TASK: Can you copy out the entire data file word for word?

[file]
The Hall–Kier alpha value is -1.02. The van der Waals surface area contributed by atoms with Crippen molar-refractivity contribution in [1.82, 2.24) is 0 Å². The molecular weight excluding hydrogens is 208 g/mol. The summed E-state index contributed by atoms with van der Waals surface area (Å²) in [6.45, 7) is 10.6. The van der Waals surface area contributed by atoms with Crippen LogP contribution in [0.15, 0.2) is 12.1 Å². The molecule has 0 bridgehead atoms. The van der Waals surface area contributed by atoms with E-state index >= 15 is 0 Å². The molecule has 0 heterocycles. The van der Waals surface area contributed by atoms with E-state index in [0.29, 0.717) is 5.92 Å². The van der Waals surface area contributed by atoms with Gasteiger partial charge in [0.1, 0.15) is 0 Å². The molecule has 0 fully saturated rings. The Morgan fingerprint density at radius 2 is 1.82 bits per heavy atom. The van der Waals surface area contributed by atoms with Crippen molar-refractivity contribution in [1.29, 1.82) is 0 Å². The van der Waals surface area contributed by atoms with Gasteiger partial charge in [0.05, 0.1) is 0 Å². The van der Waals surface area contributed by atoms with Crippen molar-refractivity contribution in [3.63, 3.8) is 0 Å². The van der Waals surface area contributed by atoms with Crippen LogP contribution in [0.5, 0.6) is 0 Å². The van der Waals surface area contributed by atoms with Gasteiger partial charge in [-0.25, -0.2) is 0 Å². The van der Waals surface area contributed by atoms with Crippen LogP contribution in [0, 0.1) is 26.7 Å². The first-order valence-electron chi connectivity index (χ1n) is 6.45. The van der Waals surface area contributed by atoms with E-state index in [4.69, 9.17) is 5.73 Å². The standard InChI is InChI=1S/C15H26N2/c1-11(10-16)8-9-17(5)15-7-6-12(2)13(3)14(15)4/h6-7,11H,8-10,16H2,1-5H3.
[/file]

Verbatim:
The Hall–Kier alpha value is -1.02. The van der Waals surface area contributed by atoms with Crippen molar-refractivity contribution in [1.82, 2.24) is 0 Å². The molecular weight excluding hydrogens is 208 g/mol. The summed E-state index contributed by atoms with van der Waals surface area (Å²) in [6.45, 7) is 10.6. The van der Waals surface area contributed by atoms with Crippen LogP contribution in [0.15, 0.2) is 12.1 Å². The molecule has 0 bridgehead atoms. The van der Waals surface area contributed by atoms with E-state index >= 15 is 0 Å². The molecule has 0 heterocycles. The van der Waals surface area contributed by atoms with E-state index in [0.29, 0.717) is 5.92 Å². The van der Waals surface area contributed by atoms with Gasteiger partial charge in [0.1, 0.15) is 0 Å². The molecule has 0 fully saturated rings. The Morgan fingerprint density at radius 2 is 1.82 bits per heavy atom. The van der Waals surface area contributed by atoms with Crippen molar-refractivity contribution in [1.29, 1.82) is 0 Å². The van der Waals surface area contributed by atoms with Gasteiger partial charge in [0.05, 0.1) is 0 Å². The van der Waals surface area contributed by atoms with Crippen molar-refractivity contribution in [3.63, 3.8) is 0 Å². The van der Waals surface area contributed by atoms with Crippen LogP contribution in [0.5, 0.6) is 0 Å². The van der Waals surface area contributed by atoms with Gasteiger partial charge in [-0.25, -0.2) is 0 Å². The van der Waals surface area contributed by atoms with Crippen LogP contribution in [0, 0.1) is 26.7 Å². The first-order valence-electron chi connectivity index (χ1n) is 6.45. The van der Waals surface area contributed by atoms with E-state index in [4.69, 9.17) is 5.73 Å². The standard InChI is InChI=1S/C15H26N2/c1-11(10-16)8-9-17(5)15-7-6-12(2)13(3)14(15)4/h6-7,11H,8-10,16H2,1-5H3.